Angular data arises in many scientific fields, such as in experimental biology for the study of animal orientation, and in bioinformatics in relation to the protein structure prediction problem.
The statistical analysis of this data requires adapted tools such as -periodic density models. Fernandez-Duran (Biometrics, 60(2), 2004) proposed non-negative trigonometric sums (i.e. non-negative trigonometric polynomials) as a flexible family of circular distributions. However, the coefficients of trigonometric polynomials expressed in the standard basis are difficult to interpret and we do not see how an informative prior could be specified through this parametrization. Moreover, the use of this basis was criticized by Ferreira et al. (Bayesian Analysis, 3(2), 2008) as resulting in a “wigly approximation, unlikely to be useful in most real applications”.
Trigonometric density basis
Here, we suggest the use of a density basis of the trigonometric polynomials and argue it is well suited to statistical applications. In particular, coefficients of trigonometric densities expressed in this basis possess an intuitive geometric interpretation. Furthermore, we show how “wiggliness” can be precisely controlled using this basis and how another geometric constraint, periodic unimodality, can be enforced [first proposition on the poster]. To ensure that nothing is lost by using this basis, we also show that the whole model consists of precisely all positive trigonometric densities, together with the basis functions [first theorem on the poster].
Priors can be specified on the coefficients of mixtures in our basis and on the degree of the trigonometric polynomials to be used. Through the interpretability of the coefficients and the shape-preserving properties of the basis, different types of prior knowledge may be incorporated. Together with an approximate understanding of mass allocation, these include:
- periodic unimodality;
- bounds on total variation; and
- knowledge of the marginal distributions (in the multivariate case).
The priors obtained this way are part of a well-studied family called sieve priors, including the well-known Bernstein-Dirichlet prior, and are finite mixtures with an unknown number of components. Most results and interpretations about the Bernstein-Dirichlet prior (see Petrone & Wasserman (J. R. Stat. Soc. B., 64(1), 2002), Kruijer and Van der Vaart (J. Stat. Plan. Inference, 138(7), 2008), McVinish et al. (Scand. J. Statist., 36(2), 2009) can carry over to the priors we consider, but we dot not discuss them further.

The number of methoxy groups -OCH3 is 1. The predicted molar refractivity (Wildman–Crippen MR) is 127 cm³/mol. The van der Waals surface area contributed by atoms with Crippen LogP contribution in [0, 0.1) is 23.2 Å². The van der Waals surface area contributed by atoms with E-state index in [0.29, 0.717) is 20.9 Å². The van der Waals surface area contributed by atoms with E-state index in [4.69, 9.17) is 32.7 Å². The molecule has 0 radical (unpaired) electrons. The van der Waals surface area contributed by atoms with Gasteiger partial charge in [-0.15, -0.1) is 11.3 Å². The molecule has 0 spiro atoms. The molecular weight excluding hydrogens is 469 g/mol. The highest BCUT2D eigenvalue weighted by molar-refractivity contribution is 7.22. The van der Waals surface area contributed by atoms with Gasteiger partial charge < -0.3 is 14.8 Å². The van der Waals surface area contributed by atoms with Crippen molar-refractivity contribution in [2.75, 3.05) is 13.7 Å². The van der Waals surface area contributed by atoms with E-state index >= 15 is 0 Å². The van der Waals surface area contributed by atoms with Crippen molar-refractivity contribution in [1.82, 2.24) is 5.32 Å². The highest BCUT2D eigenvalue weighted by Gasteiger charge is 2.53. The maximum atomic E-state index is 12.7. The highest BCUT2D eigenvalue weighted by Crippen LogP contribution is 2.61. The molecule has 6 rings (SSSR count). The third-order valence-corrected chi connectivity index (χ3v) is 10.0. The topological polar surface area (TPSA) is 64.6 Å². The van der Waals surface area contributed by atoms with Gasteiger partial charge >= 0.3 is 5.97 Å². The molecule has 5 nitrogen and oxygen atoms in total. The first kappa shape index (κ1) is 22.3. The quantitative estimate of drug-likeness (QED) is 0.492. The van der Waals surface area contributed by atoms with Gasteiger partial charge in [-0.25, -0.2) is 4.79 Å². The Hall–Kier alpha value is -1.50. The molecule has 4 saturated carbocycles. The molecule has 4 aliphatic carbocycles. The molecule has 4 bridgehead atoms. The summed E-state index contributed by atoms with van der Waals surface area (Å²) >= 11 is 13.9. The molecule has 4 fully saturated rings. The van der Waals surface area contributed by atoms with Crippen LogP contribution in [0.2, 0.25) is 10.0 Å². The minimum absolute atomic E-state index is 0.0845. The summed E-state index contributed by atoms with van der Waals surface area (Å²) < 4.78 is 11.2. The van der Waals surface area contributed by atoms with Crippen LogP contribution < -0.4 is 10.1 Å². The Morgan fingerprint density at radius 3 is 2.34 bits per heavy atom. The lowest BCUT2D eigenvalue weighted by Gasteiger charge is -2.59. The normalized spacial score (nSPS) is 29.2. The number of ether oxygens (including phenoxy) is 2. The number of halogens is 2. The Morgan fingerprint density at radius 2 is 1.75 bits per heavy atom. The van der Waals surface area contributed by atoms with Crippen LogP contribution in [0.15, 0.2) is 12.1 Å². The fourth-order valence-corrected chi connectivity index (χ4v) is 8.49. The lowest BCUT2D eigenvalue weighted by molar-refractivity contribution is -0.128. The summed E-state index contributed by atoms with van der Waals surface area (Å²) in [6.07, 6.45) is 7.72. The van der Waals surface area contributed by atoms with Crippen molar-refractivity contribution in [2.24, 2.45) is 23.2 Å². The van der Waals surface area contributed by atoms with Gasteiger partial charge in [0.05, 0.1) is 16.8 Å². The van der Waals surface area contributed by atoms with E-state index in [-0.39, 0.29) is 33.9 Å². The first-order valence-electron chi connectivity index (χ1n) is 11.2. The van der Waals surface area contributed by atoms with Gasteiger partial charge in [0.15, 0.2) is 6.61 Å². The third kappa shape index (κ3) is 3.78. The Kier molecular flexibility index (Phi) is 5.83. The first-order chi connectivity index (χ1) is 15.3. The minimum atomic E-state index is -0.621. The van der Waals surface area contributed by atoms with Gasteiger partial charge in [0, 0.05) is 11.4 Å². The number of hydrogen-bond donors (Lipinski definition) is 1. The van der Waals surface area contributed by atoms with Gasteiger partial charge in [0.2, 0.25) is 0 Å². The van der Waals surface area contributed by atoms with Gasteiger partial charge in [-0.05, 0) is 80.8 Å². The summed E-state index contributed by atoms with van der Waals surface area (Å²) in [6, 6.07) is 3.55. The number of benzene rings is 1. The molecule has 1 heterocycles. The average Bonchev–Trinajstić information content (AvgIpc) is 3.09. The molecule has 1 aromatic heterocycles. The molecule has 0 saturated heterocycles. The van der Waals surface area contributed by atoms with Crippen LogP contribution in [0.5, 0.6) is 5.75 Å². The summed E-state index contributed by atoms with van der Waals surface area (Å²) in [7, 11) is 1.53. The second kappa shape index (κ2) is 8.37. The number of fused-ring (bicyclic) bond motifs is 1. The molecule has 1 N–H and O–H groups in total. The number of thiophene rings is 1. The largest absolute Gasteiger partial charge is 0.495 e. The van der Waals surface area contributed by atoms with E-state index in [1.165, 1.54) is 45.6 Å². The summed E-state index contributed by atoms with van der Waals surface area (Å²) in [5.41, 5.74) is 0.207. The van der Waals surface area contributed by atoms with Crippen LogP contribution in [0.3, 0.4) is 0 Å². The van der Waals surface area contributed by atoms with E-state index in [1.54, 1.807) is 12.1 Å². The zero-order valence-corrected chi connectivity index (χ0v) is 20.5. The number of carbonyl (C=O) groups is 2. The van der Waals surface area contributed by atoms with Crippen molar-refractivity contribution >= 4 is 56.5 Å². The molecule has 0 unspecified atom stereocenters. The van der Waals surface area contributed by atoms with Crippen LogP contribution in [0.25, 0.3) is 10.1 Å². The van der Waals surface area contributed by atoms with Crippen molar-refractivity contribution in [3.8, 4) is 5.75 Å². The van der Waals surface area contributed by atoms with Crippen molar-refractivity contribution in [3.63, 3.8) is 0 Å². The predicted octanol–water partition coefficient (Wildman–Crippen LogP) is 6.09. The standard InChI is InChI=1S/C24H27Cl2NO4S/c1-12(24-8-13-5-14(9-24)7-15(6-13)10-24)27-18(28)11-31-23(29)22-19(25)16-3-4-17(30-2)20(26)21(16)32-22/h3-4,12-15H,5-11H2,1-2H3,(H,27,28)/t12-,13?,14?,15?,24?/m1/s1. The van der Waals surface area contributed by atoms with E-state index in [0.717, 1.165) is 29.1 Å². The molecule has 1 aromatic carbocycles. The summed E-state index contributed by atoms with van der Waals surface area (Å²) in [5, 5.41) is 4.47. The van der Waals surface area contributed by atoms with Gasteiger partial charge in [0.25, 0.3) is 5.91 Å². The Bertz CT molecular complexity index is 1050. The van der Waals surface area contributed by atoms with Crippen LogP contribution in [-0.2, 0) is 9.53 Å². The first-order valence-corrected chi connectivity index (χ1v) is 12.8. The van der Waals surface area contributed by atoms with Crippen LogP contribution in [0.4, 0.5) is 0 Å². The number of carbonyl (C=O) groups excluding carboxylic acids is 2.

Our density models arise as the image of “shape-perserving” linear approximation operators. This approximation-theoric relationship is used to obtain a notably large prior Kullback-Leibler support and ensures strong posterior consistency at all bounded (not necessarily continuous) density. The result partly relies on known properties of sieve priors, as well as general consistency results (Walker (Ann. Statist., 32(5), 2004)), but extends known result by removing an usual continuity hypothesis on the densities at which consistency is achieved (see Wu & Ghosal (Electron. J. Stat., 2, 2008), Petrone & Veronese (Statistica Sinica, 20, 2010)). For contraction rates, higher order smoothness conditions are usually required (see Shen & Ghosal (Scand. J. Statist., 42(4), 2015)).
For example, consider the prior induced by the random density
where is a Dirichlet process, is distributed on and is a partition of the circle. It has the strong posterior consistency at all bounded density provided that the associated operator
is such that for all continuous .
More generally, let be a set of bounded densities on some compact metric space , let , , be a sequence of operators that are:
- shape preserving: maps densities to densities and ; and
- approximating: for all continuous ;
and finally let be priors on with full support. A sieve prior on is defined by
If for some increasing sequence bounding the dimensions of , then the posterior distribution of is strongly consistent at each density of .
The approximation theory literature is rich in such operators. The theorem shows that they provide strongly consistent priors on arbitrary density spaces simply given priors on .
Basic density estimation:
A thousand samples (grey histogram) were drawn from the density in orange. The prior is defined by (1) with the Dirichlet process centered on the uniform density and with a precision parameter of 2. The degree is distributed as a . The blue line is the posterior mean, the dark blue shaded region is a 50% pointwise credible region around the median, and the light blue shaded region is a 90% credible region.